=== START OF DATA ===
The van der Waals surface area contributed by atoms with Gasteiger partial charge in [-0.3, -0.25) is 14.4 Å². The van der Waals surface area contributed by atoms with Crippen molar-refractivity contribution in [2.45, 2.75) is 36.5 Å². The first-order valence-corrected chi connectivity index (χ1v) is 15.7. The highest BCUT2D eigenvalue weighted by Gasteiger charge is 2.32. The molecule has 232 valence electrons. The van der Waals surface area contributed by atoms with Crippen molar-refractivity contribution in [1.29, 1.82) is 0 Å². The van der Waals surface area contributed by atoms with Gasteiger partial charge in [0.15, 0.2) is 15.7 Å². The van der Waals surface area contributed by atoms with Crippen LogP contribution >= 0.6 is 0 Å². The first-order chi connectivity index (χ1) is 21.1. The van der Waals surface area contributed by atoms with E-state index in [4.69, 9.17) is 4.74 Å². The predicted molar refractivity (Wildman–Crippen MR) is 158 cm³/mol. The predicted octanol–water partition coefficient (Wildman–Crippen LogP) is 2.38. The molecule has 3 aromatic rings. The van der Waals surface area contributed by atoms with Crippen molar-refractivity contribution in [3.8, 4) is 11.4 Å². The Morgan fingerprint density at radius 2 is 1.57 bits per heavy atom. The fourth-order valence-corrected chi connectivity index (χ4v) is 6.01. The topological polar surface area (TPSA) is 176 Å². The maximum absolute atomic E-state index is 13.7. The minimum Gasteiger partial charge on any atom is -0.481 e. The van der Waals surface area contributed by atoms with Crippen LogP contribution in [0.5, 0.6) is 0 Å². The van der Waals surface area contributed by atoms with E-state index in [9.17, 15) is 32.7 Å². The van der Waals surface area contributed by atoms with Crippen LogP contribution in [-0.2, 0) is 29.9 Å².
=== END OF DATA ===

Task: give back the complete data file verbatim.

The van der Waals surface area contributed by atoms with Gasteiger partial charge in [-0.3, -0.25) is 14.4 Å². The van der Waals surface area contributed by atoms with Crippen molar-refractivity contribution in [2.45, 2.75) is 36.5 Å². The first-order valence-corrected chi connectivity index (χ1v) is 15.7. The highest BCUT2D eigenvalue weighted by Gasteiger charge is 2.32. The molecule has 232 valence electrons. The van der Waals surface area contributed by atoms with Crippen molar-refractivity contribution in [1.29, 1.82) is 0 Å². The van der Waals surface area contributed by atoms with Gasteiger partial charge in [0.15, 0.2) is 15.7 Å². The van der Waals surface area contributed by atoms with Crippen LogP contribution >= 0.6 is 0 Å². The first-order chi connectivity index (χ1) is 21.1. The van der Waals surface area contributed by atoms with E-state index in [4.69, 9.17) is 4.74 Å². The predicted molar refractivity (Wildman–Crippen MR) is 158 cm³/mol. The predicted octanol–water partition coefficient (Wildman–Crippen LogP) is 2.38. The molecule has 3 aromatic rings. The van der Waals surface area contributed by atoms with Crippen molar-refractivity contribution in [3.8, 4) is 11.4 Å². The Morgan fingerprint density at radius 2 is 1.57 bits per heavy atom. The fourth-order valence-corrected chi connectivity index (χ4v) is 6.01. The topological polar surface area (TPSA) is 176 Å². The maximum absolute atomic E-state index is 13.7. The minimum Gasteiger partial charge on any atom is -0.481 e. The van der Waals surface area contributed by atoms with Crippen LogP contribution in [0.5, 0.6) is 0 Å². The van der Waals surface area contributed by atoms with E-state index in [9.17, 15) is 32.7 Å². The van der Waals surface area contributed by atoms with Crippen LogP contribution in [-0.2, 0) is 29.9 Å².